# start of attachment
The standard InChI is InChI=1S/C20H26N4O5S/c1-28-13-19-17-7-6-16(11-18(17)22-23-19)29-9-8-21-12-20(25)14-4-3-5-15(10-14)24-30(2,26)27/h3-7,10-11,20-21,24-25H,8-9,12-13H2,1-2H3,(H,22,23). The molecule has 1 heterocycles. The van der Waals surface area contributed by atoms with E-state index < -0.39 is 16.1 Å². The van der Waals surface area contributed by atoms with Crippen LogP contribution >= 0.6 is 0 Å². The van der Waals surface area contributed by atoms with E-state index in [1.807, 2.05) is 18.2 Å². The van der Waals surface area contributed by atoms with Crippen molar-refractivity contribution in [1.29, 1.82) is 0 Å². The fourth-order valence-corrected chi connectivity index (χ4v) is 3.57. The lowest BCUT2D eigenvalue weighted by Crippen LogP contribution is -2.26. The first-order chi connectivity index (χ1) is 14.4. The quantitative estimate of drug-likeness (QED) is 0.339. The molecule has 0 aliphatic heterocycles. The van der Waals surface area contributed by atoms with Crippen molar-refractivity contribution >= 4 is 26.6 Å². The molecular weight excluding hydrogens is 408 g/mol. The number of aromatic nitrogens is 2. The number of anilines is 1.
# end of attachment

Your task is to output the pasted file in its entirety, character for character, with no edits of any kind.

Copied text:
The standard InChI is InChI=1S/C20H26N4O5S/c1-28-13-19-17-7-6-16(11-18(17)22-23-19)29-9-8-21-12-20(25)14-4-3-5-15(10-14)24-30(2,26)27/h3-7,10-11,20-21,24-25H,8-9,12-13H2,1-2H3,(H,22,23). The molecule has 1 heterocycles. The van der Waals surface area contributed by atoms with E-state index < -0.39 is 16.1 Å². The van der Waals surface area contributed by atoms with Crippen LogP contribution >= 0.6 is 0 Å². The van der Waals surface area contributed by atoms with E-state index in [1.807, 2.05) is 18.2 Å². The van der Waals surface area contributed by atoms with Crippen molar-refractivity contribution in [1.29, 1.82) is 0 Å². The fourth-order valence-corrected chi connectivity index (χ4v) is 3.57. The lowest BCUT2D eigenvalue weighted by Crippen LogP contribution is -2.26. The first-order chi connectivity index (χ1) is 14.4. The quantitative estimate of drug-likeness (QED) is 0.339. The molecule has 0 aliphatic heterocycles. The van der Waals surface area contributed by atoms with Crippen molar-refractivity contribution >= 4 is 26.6 Å². The molecular weight excluding hydrogens is 408 g/mol. The number of aromatic nitrogens is 2. The number of anilines is 1.